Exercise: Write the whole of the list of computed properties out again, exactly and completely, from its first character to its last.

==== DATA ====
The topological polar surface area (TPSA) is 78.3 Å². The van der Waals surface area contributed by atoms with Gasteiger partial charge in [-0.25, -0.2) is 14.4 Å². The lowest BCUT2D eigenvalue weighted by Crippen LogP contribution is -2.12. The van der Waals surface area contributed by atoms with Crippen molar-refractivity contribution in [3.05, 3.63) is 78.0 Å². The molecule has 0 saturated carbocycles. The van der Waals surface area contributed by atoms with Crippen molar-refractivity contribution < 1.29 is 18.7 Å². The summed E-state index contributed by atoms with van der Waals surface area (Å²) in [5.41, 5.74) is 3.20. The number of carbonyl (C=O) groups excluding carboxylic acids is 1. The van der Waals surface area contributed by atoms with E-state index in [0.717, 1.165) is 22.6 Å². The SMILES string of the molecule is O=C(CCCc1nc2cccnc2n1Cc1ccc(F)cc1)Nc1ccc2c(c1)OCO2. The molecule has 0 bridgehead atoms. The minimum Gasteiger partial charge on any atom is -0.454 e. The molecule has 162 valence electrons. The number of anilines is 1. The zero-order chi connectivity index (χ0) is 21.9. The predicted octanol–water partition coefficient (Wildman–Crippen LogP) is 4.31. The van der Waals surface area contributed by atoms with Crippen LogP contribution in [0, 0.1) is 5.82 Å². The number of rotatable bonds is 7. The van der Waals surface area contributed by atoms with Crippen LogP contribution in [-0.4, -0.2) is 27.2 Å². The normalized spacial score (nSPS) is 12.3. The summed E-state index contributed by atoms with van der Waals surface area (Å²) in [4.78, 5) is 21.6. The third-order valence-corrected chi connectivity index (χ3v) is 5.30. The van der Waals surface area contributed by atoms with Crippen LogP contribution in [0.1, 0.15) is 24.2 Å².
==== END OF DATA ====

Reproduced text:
The topological polar surface area (TPSA) is 78.3 Å². The van der Waals surface area contributed by atoms with Gasteiger partial charge in [-0.25, -0.2) is 14.4 Å². The lowest BCUT2D eigenvalue weighted by Crippen LogP contribution is -2.12. The van der Waals surface area contributed by atoms with Crippen molar-refractivity contribution in [3.05, 3.63) is 78.0 Å². The molecule has 0 saturated carbocycles. The van der Waals surface area contributed by atoms with Crippen molar-refractivity contribution < 1.29 is 18.7 Å². The summed E-state index contributed by atoms with van der Waals surface area (Å²) in [5.41, 5.74) is 3.20. The number of carbonyl (C=O) groups excluding carboxylic acids is 1. The van der Waals surface area contributed by atoms with E-state index in [0.717, 1.165) is 22.6 Å². The SMILES string of the molecule is O=C(CCCc1nc2cccnc2n1Cc1ccc(F)cc1)Nc1ccc2c(c1)OCO2. The molecule has 0 bridgehead atoms. The minimum Gasteiger partial charge on any atom is -0.454 e. The molecule has 162 valence electrons. The number of anilines is 1. The zero-order chi connectivity index (χ0) is 21.9. The predicted octanol–water partition coefficient (Wildman–Crippen LogP) is 4.31. The van der Waals surface area contributed by atoms with Crippen LogP contribution in [0, 0.1) is 5.82 Å². The number of rotatable bonds is 7. The van der Waals surface area contributed by atoms with Crippen LogP contribution in [-0.4, -0.2) is 27.2 Å². The normalized spacial score (nSPS) is 12.3. The summed E-state index contributed by atoms with van der Waals surface area (Å²) in [4.78, 5) is 21.6. The third-order valence-corrected chi connectivity index (χ3v) is 5.30. The van der Waals surface area contributed by atoms with Crippen LogP contribution in [0.1, 0.15) is 24.2 Å².